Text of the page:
By comparison, in 1953, a number of the shops were vacant but the businesses I remember, the wholesale green grocers such at Wyatt and Palmer and Bentley and Sons, at number 16 and numbers 20-22 respectively, were present. At number 30 there was Ruth’s Ices, the makers of delicious ice creams.
There is an advertising poster on the Howe Street elevation in the first photo. It is for Beecham’s Pills, but what you might not realise is that Beecham’s famous rivals, the Burnley firm of Parkinson’s, had their factory, offices and laboratory in Curzon Street. You can just about see them, in the distance, on the right in this photo. The advert here proudly reminds us Parkinson’s Pills were made in Burnley. It is located on the gable end of a block of property which had been built by Parkinson’s.
The second picture shows the same building as it was is 1973. Starting on the right, Parkinson’s occupied the stone built properties as offices. It is the end building, with its three distinctive windows, that had displayed the “Parkinson’s Pills” advert. Behind the mill chimney, you can see a brick building. This was Parkinson’s laboratories and, on the left of the photo, the tall building, at the top, was the factory in which Parkinson’s myriad of medicines were made.
Since I acquired the first of the two photos so far noted, I have often wondered if Beecham’s placed this advert close to their rivals premises deliberately. Similarly, I have asked myself whether Parkinson’s did the same in St Helen’s where Beecham’s had their factory.
Getting back to Curzon Street – after the row of shops shown in the first picture came Brun Street which linked Curzon Street to Brown Street. To the right of Brun Street, so called as it was adjacent to the river, there were the mill buildings you can see in the first image. These were Bankfield Shed, Bankfield Mill, the Bethesda Street Foundry and the Grocery Warehouse of Burnley Co-op.
Bankfield Shed was, in postal terms, in Brun Street and, in 1899, was occupied by Holgate Brothers Ltd who were cotton manufacturers. The mill behind, Bankfield Mill, was home of one of Burnley’s larger textile firms, John Barnes and Son cotton spinners and manufacturers. John was Burnley’s second mayor, succeeding to that office in 1862. He lived at Reedley Hall, which according to Jack Nadin, was known locally as “Barnes Manor” or “Barnes Hall”.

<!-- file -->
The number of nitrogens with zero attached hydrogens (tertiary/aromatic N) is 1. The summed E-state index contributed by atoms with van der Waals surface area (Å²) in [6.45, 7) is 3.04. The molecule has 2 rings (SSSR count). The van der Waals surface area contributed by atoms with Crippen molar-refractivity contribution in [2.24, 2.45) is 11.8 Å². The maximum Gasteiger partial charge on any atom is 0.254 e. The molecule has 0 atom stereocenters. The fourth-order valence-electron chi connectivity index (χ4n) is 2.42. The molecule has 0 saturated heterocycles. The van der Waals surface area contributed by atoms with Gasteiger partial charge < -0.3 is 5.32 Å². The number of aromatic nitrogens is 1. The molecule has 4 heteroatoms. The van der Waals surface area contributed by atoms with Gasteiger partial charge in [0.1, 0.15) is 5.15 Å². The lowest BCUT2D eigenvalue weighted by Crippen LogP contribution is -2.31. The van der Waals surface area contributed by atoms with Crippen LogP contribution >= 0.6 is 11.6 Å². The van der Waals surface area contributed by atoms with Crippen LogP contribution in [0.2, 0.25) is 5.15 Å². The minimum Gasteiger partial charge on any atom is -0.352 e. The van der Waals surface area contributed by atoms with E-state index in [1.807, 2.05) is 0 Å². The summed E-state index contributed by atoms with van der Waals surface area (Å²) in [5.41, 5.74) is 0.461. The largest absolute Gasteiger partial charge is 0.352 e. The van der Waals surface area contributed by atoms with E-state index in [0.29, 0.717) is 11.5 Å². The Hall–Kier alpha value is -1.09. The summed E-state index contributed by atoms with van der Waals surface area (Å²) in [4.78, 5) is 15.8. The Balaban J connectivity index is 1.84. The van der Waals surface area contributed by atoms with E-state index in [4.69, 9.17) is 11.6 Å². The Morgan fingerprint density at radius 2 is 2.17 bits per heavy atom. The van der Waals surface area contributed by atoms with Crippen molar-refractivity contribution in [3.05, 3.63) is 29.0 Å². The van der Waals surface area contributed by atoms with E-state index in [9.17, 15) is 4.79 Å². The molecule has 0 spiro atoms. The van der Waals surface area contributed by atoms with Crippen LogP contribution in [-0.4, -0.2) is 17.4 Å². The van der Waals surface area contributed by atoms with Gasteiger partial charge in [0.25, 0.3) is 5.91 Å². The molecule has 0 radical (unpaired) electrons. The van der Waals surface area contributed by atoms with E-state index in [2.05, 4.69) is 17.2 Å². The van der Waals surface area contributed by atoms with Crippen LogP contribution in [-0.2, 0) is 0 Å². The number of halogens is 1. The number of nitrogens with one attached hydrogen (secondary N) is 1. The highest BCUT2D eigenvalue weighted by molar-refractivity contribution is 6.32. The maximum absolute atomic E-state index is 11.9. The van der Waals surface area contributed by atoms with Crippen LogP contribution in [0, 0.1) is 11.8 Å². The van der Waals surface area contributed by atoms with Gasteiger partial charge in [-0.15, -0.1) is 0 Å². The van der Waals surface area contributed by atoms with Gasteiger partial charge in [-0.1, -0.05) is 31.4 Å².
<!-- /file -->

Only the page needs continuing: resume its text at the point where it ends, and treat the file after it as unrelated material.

It was in this latter building Parkinson’s had their factory. As indicated, it can be seen in the second of today’s pictures which was taken four years before the building was consumed in a huge fire. The walls and foundations remained for a number of years but the greater part of the mill was occupied by Leo’s Co-operative superstore, later known as Pioneer.
On the other side of the mills, and the junction with Bankhouse Street, the properties you can see in the third photo continued Curzon Street to the railway bridge. This image may have been taken in 1957 and some of you will recall, if not the businesses, the buildings. The one on the extreme right is the Queen’s Hotel which was at 80-82 Curson Street.
From here it was only a few yards to the bridge where Curzon Street came to an end to be replaced by Canning Street. On the other side of Curzon Street the best known building, in the later 19th and early 20th Centuries, was W. and J. Baldwin’s Brush Works. Part of this building is still standing as a motor spares store.
Another prominent building was the County Court, part of which you can see in the second picture. We then come down Curzon Street, the Victorian Market Hall, which stood off Curzon Street in its own Market Place could be seen from the junction with Market Street though there was a terrace of shops and warehouses between Market Street and Howe Street.
I could have spent more time considering Curzon Street and have omitted bits I could have added but, for those of you of a certain age, look at the four pictures. They will bring the memories rolling back.